I was talking with my sponsor yesterday about how recovery works, and he said “what I know is that the people I’ve known who work through the first 164 pages of the Big Book and keep it simple don’t drink again, stay sober, and live happy lives. There are a lot of unhappy people in Alcoholics Anonymous, but from my experience, most of them tried to make it more complicated and go beyond the program as it is.”
There’s something really profound about this for me. I tend to be an “all or nothing” thinker at times, in that I expect or hope for a universal solution to the problems of life. I want all of it to get better without having to wrestle with any of it, or without having to accept that sometimes life just doesn’t get better. But that’s a surefire path to an eventual straightjacket, or worse. Life doesn’t always get better. Accepting life on its own terms is sometimes the best we can do.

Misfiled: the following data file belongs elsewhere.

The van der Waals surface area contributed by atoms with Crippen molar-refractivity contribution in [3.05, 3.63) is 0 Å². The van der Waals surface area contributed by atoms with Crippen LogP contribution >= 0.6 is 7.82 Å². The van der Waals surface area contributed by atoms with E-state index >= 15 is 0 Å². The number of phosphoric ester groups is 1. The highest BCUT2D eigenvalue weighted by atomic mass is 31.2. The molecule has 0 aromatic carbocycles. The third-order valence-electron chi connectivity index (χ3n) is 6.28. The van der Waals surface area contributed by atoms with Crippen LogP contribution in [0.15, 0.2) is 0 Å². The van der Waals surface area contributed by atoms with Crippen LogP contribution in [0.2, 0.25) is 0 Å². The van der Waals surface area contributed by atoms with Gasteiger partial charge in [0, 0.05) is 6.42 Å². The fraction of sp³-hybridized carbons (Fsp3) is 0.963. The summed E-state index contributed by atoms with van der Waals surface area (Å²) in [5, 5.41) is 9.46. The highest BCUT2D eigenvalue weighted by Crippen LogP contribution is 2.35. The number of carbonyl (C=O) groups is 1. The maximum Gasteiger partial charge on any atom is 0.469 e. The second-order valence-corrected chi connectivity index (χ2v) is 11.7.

I think I’d hoped that becoming sober would solve everything else for me-and maybe eventually it will, in its own way. It’s becoming easier to be okay with some of the ambiguities of life, and to let go of some of the ways I’d tried to control life before. It’s definitely easier to think clearly. I’m no longer trying to avoid making hard decisions or pretend they aren’t even there by anesthetizing myself or checking out of life. I’ve had to walk away from a few friendships, and while this has been sad, it’s also been both necessary and obvious, and while I truly wish I could still have the best versions of those friends in my life, I also know that my own survival and sanity are at stake, and that letting go in this case means trusting God to take care of people I really do love but who cannot love me in a way that will work.